AMARILLO, TX (KFDA) - After being asked to eat on the patio with his service dog Missy over the weekend at Spicy Mike's BBQ Haven in Amarillo, navy veteran Eric Savage took to Facebook to address what he considered to be discrimination.
"To easily put it I was pissed," said Savage. "I'm surprised I remained under control. I do have PTSD, which is anger issue problems, rage, amongst other things which Missy helps me with."
Savage says the purpose of the video was to educate people on what can and can not be done when it comes to people who depend on service animals.
"She's like my daughter, to me she knows me better than me because the way a service dog works," said Savage. "Whenever your body goes into some kind of bad reaction your brain starts kicking out chemicals and your dog can smell those chemicals through the sweat on your skin. So they know even before we will know when that will happen."
Mike Havens, owner of Spicy Mike's BBQ Haven, says there was no discrimination behind their decision to ask the customer to eat outside.
"We've had other service dogs in the restaurant that have never caused a problem," said Havens."They come in, they lay down on the floor. They're not licking, they're not looking for food, they're not doing anything, they're behaving just like they are supposed to, but we have a dog that comes in that's causing problems I'm still going to ask someone to leave and that's our right according to the ADA rule."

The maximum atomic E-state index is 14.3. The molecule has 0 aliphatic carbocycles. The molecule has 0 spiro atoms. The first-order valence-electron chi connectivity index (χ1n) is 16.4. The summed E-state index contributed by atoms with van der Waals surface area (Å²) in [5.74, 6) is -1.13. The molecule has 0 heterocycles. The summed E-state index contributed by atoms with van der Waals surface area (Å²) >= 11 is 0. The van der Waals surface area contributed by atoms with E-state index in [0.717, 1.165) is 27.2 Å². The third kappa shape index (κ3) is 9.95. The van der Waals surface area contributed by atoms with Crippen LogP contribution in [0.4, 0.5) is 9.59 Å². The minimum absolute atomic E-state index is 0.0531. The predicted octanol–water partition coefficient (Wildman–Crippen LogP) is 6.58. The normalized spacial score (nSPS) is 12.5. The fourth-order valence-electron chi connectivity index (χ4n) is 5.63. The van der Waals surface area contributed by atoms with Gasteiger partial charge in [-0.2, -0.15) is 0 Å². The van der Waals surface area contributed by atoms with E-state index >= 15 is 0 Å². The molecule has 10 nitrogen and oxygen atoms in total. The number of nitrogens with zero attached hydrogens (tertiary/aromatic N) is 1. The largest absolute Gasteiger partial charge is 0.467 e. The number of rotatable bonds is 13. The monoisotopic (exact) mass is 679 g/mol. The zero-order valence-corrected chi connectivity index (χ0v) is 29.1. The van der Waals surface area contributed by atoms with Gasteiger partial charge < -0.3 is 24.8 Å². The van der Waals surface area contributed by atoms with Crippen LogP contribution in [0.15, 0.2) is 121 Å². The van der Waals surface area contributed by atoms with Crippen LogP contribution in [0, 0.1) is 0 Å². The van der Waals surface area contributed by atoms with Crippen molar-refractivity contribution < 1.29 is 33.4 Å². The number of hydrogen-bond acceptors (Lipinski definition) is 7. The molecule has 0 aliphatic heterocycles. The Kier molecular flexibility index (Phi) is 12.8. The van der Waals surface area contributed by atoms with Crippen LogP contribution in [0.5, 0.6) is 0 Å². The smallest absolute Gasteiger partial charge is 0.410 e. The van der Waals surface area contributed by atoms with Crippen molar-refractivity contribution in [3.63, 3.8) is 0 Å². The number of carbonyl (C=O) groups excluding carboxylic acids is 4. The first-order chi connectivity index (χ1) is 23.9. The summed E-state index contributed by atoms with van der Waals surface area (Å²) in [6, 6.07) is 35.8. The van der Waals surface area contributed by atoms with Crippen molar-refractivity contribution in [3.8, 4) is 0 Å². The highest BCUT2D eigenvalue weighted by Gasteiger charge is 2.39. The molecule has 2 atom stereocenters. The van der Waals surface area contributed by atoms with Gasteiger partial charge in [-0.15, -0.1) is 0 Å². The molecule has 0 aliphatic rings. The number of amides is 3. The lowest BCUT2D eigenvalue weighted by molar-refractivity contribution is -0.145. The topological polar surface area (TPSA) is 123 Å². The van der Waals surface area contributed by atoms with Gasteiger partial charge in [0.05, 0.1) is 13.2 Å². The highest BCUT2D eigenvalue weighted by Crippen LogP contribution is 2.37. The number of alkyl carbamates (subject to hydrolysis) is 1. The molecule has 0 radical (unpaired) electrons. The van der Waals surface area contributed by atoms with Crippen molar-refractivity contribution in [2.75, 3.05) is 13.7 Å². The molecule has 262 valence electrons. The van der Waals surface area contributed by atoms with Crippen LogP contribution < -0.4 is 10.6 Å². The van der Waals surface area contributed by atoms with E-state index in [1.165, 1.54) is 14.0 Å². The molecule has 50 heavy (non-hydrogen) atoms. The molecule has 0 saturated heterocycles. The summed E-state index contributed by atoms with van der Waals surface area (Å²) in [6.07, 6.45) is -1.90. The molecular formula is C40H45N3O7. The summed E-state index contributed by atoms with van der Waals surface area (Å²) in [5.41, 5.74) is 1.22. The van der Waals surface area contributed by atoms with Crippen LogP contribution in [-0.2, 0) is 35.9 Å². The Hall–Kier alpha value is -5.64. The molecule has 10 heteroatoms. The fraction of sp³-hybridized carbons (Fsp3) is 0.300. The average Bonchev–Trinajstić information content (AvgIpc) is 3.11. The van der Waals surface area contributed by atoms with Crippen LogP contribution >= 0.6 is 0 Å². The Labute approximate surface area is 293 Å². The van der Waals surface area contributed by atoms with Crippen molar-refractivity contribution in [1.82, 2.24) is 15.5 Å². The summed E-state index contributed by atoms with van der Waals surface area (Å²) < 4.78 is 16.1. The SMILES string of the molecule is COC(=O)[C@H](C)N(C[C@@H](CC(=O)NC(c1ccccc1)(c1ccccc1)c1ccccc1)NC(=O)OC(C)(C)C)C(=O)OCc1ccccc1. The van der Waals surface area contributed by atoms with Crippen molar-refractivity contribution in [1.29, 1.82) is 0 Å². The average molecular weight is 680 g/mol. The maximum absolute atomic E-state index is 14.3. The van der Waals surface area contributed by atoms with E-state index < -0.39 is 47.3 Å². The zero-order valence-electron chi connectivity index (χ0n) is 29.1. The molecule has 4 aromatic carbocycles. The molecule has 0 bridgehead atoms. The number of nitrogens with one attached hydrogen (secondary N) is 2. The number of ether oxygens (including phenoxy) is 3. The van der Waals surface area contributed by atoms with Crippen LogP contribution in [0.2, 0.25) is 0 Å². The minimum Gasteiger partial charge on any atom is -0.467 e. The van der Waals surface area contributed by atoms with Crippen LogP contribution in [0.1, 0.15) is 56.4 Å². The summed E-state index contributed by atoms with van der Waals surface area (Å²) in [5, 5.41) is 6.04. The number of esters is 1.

Under ADA regulations, service animals are not required to display special identification or training documentation and should be allowed on all public premises.
"There is no national certification or licensing for service dogs. In fact, it's very, very acceptable to owner-train a service dog, meaning that the person who owns the dog trained him himself to perform the act that he is helping this person with," said President of the Animal Lodge in Amarillo Michelle Hill. "So there is no certificate, vest, or licensing that any service dog has to wear."
The regulations do state that a person with a disability can be asked to remove his animal if the dog is out of control.